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Course Details

 

Course Details

Course Code: HUMN551 Course ID: 3529 Credit Hours: 3 Level: Graduate

This course is a study of issues related to genetics, the human nervous system, and artificial intelligence. Course topics include computers, computation, and its limitations; natural and machine intelligence; and the ethical responsibility of the scientist, the politician, the philosopher, and the artist as they relate to emerging issues. Philosophical, ethical, and scientific points of view will be discussed. Readings for this course include selected works of Mary Shelley, Charles Darwin, Richard Dawkins, Paul Churchland, and Edwin O. Wilson, among others.

Course Schedule

Registration Dates Course Dates Start Month Session Weeks
06/28/2021 - 12/03/2021 12/06/2021 - 01/30/2022 December Fall 2021 Session D 8 Week session
09/28/2021 - 03/04/2022 03/07/2022 - 05/01/2022 March Winter 2022 Session D 8 Week session

Current Syllabi

After successfully completing this course, you will be able to:

CO-1: Compose in your own words the basic content and structure of Darwin’s argument.

CO-2: Demonstrate understanding of the information presented in various texts written by Charles Darwin, his predecessors and successors to articulate Darwin’s ideas.

CO-3: Compose the information presented in Web sites related to Darwin, the Origin of Man (American Museum of Natural History) to articulate Darwin’s ideas.

CO-4: Produce a major research paper about the impact of Darwin on the scientific thought of his day and today and Darwin’s influence on philosophy, ethics, and religion.

CO-5: Analyze and write about the use of Literary Darwinism as an effective filter through which to examine literary works.

CO-6: Examine the emergence of new technologies (genomics, robotics, information, nanotechnology), to articulate the latest scientific advances and how they relate to the larger historical context of Darwinian thought.

CO-7: Integrate your cumulative knowledge in a final paper of publishable length and quality.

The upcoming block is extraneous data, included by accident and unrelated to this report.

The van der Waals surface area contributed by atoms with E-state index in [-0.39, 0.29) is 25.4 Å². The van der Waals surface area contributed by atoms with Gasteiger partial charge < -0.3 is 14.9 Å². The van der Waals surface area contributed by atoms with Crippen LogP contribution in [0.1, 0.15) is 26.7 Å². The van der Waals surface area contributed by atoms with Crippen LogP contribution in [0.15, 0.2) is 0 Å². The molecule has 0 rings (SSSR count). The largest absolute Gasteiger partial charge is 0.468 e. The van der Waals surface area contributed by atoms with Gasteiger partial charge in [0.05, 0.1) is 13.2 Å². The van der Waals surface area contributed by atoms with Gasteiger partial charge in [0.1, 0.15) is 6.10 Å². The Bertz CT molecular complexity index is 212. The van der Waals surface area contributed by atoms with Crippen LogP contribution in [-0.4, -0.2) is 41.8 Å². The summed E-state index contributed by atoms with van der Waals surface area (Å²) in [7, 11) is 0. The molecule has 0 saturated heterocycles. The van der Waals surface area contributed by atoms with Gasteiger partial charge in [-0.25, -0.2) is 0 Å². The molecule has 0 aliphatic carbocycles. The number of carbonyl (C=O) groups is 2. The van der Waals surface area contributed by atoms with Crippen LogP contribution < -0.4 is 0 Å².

NameGrade %
Forums 40.00 %
Introduction Forum 4.44 %
Week 1 Forum 4.44 %
Week 2 Forum 4.44 %
Week 3 Forum 4.44 %
Week 4 Forum 4.44 %
Week 5 Forum 4.44 %
Week 6 Forum 4.44 %
Week 7 Forum 4.44 %
Week 8 Forum 4.44 %
Papers 60.00 %
Week 2: Darwin, Science, and Me 12.00 %
Week 4: Creation vs. Evolution 12.00 %
Week 6: Literary Analysis of Frankenstein 12.00 %
Research Paper 24.00 %

After successfully completing this course, you will be able to:

CO-1: Compose in your own words the basic content and structure of Darwin’s argument.

CO-2: Demonstrate understanding of the information presented in various texts written by Charles Darwin, his predecessors and successors to articulate Darwin’s ideas.

CO-3: Compose the information presented in Web sites related to Darwin, the Origin of Man (American Museum of Natural History) to articulate Darwin’s ideas.

CO-4: Produce a major research paper about the impact of Darwin on the scientific thought of his day and today and Darwin’s influence on philosophy, ethics, and religion.

CO-5: Analyze and write about the use of Literary Darwinism as an effective filter through which to examine literary works.

CO-6: Examine the emergence of new technologies (genomics, robotics, information, nanotechnology), to articulate the latest scientific advances and how they relate to the larger historical context of Darwinian thought.

CO-7: Integrate your cumulative knowledge in a final paper of publishable length and quality.

Book Title:Various resources from the APUS Library & the Open Web are used. Please visit http://apus.libguides.com/er.php to locate the course eReserve.
ISBN:ERESERVE NOTE
 

Previous Syllabi

Not current for future courses.